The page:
For trainer Gregg Sacco, Saturday’s Grade 3 Philip H. Iselin Stakes at Monmouth Park is as much personal as it is business.
Sacco will send out Bal Harbour in the 85th edition of the race, in what will mark the 5-year-old’s second start for the veteran conditioner since getting the horse from Todd Pletcher in March — and the classy gelding’s latest attempt to earn an elusive graded stakes victory.
The $200,000 Iselin Stakes is named for the one of the founders and a past president of Monmouth Park.
“We’re all aware — me, my brother Rick, the Brunettis (owners of Bal Harbour) — of what a prestigious race this is on our home track,” said Sacco, who will be starting a horse in the Iselin Stakes for the first time. “Jimmy Iselin, Phil Iselin’s son, worked for my father in the late 1950s in high school walking horses. In fact, he remembers all of my dad’s stakes horses. Every time I see him he names four or five of the horses he used to walk for my dad in ’50s.
“We have a wonderful relationship with the Iselin family, especially Jimmy Iselin. His father was a pioneer and was one of the reasons Monmouth Park was built. So it’s very meaningful to us. We hold the Iselin family in the highest regard.”
Bal Harbour, a Kentucky-bred son of First Samurai-Casino Transaction by Carson City, has proven to be ultra-consistent in his 20-race career, with five wins, five seconds and four thirds. He has earned $582,505 overall for Red Oak Stable.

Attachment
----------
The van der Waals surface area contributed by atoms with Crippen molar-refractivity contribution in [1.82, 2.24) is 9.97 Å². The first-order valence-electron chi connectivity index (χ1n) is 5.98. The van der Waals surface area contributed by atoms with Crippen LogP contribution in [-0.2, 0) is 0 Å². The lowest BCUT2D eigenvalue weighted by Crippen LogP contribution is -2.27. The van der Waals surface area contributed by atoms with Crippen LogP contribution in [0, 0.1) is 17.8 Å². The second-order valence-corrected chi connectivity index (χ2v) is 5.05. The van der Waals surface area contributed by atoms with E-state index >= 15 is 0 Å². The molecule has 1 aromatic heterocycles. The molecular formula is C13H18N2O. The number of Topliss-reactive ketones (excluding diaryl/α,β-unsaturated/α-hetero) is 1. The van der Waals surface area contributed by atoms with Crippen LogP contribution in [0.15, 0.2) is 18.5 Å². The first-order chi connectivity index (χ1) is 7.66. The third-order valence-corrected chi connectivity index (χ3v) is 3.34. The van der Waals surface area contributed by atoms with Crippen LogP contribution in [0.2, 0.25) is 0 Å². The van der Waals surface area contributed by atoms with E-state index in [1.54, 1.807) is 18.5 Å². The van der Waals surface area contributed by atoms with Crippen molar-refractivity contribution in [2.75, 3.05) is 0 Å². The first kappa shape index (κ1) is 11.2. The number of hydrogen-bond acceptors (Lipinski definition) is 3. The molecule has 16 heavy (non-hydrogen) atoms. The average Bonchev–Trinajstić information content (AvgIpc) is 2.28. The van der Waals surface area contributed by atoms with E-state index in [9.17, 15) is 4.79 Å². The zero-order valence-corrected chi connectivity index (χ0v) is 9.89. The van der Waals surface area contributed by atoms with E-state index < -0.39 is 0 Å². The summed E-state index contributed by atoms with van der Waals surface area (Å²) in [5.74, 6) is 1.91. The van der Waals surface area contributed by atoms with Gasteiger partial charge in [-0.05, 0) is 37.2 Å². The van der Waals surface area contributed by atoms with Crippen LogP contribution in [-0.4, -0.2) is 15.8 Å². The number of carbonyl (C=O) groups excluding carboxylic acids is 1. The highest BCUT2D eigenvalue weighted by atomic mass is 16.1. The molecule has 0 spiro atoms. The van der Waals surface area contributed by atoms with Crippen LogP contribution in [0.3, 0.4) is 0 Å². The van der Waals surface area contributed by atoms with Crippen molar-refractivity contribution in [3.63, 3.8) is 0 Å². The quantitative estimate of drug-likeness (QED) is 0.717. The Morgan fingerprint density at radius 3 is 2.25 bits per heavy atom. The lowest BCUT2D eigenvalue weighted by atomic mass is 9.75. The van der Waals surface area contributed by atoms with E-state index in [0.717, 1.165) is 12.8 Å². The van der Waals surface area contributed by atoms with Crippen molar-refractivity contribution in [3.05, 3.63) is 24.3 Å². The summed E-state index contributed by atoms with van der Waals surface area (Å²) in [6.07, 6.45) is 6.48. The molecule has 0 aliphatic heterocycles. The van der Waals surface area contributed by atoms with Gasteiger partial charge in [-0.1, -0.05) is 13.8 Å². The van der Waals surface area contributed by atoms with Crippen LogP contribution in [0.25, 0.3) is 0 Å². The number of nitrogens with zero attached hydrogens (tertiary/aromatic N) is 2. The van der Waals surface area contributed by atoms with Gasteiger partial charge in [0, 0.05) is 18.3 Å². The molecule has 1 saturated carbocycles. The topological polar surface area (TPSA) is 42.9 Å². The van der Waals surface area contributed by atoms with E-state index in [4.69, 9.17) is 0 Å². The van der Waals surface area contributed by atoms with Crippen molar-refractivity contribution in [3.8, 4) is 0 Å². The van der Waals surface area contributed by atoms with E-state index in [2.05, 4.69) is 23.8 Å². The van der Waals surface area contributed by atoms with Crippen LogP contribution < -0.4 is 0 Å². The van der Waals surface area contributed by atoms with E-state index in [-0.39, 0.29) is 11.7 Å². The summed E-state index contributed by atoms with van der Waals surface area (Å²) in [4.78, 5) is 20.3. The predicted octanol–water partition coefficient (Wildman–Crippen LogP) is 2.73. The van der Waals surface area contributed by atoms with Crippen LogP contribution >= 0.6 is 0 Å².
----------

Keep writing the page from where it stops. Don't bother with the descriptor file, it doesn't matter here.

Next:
But despite racing in graded stakes company in his past eight races, Bal Harbour has yet to break through with a graded stakes victory.
“He’s a hard-trying horse,” said Sacco. “If any horse is deserving of winning a graded stakes race, it’s him. He’s had two super works since his last race. We’re very happy where we are going into this race.”
In his debut for Sacco, off a seven-month layoff, Bal Harbour was third in the Monmouth Cup (G3) on July 18.
“I thought that race was super,” Sacco said. “He’s a little bit of a tough horse to ride. Last year when Mike Smith rode him for Todd Pletcher in the Monmouth Cup, he thought he had War Story measured. He came up to him and hung with him. He got beat a head.
“This time, Mike said he thought he had the Monmouth Cup won again. He went right up to (race winner) Global Campaign, put a half-length in front of him, and kind of dug his toes into the ground. So it was a little disheartening.”
Racing almost exclusively in graded stakes company lately, Bal Harbour is looking to snap a nine-race losing streak. Joe Bravo has the mount for the 1 1/16-mile feature race for 3-year-olds and up.
“He’s a pleasure to train. He’s a real pro,” said Sacco. “Todd did a great job with him and we’ll continue to build off that.
“Joe rode him last year, so he knows the horse. It’s just a matter of timing the move right, timing it late. Like I said, he deserves a graded stakes win.”